It is the season of good cheer, and perforce time for a party. Jake (Tony Greenberg) inspects the signage on the wall of his living room. “Deck the halls with your balls,” it says in cheery gold lettering. Jake and his wife, Loretta (Catherine Aselford) chat about the string of Christmas lights . Everything must be perfect, they agree. They will be hosting two other couples – old friends Gina and Mac (Kris Roth and Michael Miyazaki) and newcomers Karen and Paul (Judith Baicich and the excellent Carlos Bustamante). First they’ll feed them pigs-in-a-blanket and Hawaiian Punch. Then they’ll all have sex until their brains run out their ears.
Brothers and sisters, Cherry Red Productions is back in town.
When last we left Cherry Red, lo these many years ago, these raunch specialists extraordinaire were staging a play by an obscure writer named Tracy Letts. It is uncertain whether Wife Swappers playwright Justin Tanner (Oklahomo!, Voice Lessons) has a Pulitzer in his future, but this story has good bones, and serves admirably as a vehicle for some excellent performances, particularly by the remarkable Baicich.
The dilemma which animates this story is that Paul and Karen are at this swinger’s party upon the recommendation of Paul’s psychiatrist (the play is set in California). Last night, after a lakeful of margaritas, it seemed like a pretty good idea to Karen, but now she is not so sure. Thereafter the production becomes basically a Baicich Delivery System. Karen – a wallflower at the orgy – tries desperately to be good company as she nibbles on the tiny hot dogs and fends off Loretta’s questions about her favorite sexual activities while she listens to wails and moans coming from the next room. “Your husband has a very nice penis,” Gina enthuses as she wanders, completely naked, on stage. “Thank you,” Karen responds politely.
It is impossible to overstate how good Baicich is in this. Her mobile face and large, expressive eyes reveal with uncanny precision Karen’s fear-haunted agony, and every verbal expression of approval carries, in its quivering undertone, an intimation of its opposite. Eventually, the story moves on: Karen finds a stash of Dutch courage, and so – temporarily – puts her misgivings to sleep. When she staggers back on stage after some hot-tub hi-jinks, she announces, “I did it! I’m a whore, now!” and the combination of relief, defeat and despair in her voice is like a two-sentence novel.
Tanner’s parallel theme is the swingers’ relentless normality. The women – joined by the widow Shirl (Lucrezia Blozia) – discuss the best way to prepare jalapeño poppers while sitting half-naked in the living room, and the thong-clad Jake leads the revelers in a prayer for our soldiers in Iraq. Just as a party of bridge enthusiasts might discuss endplays or the Blackwood convention, so too do these folks talk about the shape of the male genitalia or proper care of the vagina.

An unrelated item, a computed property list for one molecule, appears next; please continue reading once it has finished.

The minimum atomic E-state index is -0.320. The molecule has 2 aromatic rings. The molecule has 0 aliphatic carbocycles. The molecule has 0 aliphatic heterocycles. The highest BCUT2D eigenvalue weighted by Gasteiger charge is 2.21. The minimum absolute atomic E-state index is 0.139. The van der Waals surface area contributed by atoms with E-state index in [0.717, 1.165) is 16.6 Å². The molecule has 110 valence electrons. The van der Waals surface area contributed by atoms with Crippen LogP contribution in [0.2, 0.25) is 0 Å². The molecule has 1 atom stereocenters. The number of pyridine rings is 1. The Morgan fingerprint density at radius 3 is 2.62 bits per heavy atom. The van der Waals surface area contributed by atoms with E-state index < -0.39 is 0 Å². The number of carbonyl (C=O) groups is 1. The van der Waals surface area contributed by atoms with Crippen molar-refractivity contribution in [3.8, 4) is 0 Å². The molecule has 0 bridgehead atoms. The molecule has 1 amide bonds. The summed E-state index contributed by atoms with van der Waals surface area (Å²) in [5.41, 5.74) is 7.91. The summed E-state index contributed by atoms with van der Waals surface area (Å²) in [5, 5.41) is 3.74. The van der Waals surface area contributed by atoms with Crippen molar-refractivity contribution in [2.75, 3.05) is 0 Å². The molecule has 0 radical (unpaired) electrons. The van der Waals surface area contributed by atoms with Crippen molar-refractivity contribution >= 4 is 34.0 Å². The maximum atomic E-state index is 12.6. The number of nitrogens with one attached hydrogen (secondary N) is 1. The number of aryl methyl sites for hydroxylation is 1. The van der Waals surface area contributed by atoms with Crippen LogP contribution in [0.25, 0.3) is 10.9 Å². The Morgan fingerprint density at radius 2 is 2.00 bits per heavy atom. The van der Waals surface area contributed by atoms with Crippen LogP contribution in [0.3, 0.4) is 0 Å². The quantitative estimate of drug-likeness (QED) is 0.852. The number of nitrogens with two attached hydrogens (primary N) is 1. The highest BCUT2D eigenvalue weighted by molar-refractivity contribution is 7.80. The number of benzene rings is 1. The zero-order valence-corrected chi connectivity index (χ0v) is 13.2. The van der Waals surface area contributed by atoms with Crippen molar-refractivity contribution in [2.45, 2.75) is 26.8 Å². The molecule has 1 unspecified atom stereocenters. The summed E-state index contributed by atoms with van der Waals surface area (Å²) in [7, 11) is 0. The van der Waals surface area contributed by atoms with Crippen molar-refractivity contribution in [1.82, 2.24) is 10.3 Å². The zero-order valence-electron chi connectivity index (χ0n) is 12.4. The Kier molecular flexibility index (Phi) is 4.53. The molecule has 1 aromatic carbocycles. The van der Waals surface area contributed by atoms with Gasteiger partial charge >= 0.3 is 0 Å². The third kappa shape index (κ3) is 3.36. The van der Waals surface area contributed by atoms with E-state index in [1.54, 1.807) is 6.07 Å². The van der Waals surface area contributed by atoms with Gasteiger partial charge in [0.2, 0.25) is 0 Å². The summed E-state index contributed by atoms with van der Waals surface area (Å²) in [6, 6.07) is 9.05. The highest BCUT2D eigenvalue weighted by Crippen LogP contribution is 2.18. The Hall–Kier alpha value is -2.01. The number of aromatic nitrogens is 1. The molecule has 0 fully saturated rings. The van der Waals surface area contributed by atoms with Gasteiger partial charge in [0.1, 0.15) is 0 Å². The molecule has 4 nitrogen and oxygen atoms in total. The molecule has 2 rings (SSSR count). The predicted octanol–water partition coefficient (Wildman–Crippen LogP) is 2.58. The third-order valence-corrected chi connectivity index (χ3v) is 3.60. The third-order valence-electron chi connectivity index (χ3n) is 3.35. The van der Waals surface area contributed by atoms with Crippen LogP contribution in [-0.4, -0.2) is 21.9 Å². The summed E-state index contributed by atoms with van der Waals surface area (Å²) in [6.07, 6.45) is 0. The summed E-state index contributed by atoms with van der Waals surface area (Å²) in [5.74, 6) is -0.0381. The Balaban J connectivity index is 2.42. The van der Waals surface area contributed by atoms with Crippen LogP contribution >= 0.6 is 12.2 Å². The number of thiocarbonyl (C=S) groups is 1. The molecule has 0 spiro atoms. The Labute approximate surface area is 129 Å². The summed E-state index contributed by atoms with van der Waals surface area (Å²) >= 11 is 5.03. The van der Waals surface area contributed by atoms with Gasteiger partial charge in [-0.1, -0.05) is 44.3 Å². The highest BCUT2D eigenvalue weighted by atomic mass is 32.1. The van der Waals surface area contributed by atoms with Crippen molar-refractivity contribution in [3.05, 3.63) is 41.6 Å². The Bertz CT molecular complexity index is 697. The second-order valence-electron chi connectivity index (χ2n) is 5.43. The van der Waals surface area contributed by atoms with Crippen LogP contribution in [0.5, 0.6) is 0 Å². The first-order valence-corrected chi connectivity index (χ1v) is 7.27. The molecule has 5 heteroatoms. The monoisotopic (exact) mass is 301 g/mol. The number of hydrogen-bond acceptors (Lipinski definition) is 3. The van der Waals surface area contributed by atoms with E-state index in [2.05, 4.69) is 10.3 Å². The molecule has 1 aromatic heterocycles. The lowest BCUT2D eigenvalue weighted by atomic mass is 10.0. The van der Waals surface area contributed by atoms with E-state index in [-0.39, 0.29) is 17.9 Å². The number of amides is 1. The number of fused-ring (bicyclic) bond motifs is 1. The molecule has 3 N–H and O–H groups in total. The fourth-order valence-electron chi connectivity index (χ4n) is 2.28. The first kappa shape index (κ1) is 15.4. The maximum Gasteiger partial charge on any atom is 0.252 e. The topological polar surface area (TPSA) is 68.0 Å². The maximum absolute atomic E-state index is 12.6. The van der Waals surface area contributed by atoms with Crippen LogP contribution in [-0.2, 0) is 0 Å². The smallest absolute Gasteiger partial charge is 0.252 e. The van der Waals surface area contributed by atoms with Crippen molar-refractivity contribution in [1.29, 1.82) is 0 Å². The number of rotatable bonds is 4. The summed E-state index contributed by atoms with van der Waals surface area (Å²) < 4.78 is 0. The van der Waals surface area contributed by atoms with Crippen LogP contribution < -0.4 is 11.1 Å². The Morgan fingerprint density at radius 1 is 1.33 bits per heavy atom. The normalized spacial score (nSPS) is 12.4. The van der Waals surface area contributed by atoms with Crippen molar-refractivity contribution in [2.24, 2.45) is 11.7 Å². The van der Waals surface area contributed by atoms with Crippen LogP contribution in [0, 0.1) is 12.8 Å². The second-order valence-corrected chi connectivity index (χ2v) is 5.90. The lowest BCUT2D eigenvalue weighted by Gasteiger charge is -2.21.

But for a play with so much nudity and sex, Tanner’s story is surprisingly conservative, in the sense of the old Hayes code: good sex must end in bad punishment. We discover that the swingers have sad, deeply conflicted personal lives. One of the characters appears to be a pedophile – the one offense which almost everyone, no matter how broadminded about transgressive sexuality, finds intolerable. We discover that the intimate bonding implicit in sexual contact is no stronger than tissue paper, and in the end, the possibility of redemption held out to Loretta and Jake is through one of the most conservative impulses of all.
The subdued strain of melancholy running along the spine of Wife Swappers is what makes it more than a farce – a clothes-less episode of “Benny Hill”, say. That the cast (which includes Richard Renfield as a late-arriving work colleague of Paul) gets this is a tribute to the work of co-directors Ian Allen and Kate Debelack. And it reminds us that Cherry Red, which proclaims itself the only Washington-area theater dedicated to smut, has a more sophisticated portfolio than it lets on.
By Justin Tanner
Directed by Ian Allen and Kate Debelack
Produced by Cherry Red Productions
Reviewed by Tim Treanor
[Need we say it? Wife Swappers contains full nudity and adult material. Not recommended for those under 18, or, as NPR would put it, “more sensitive audiences.”]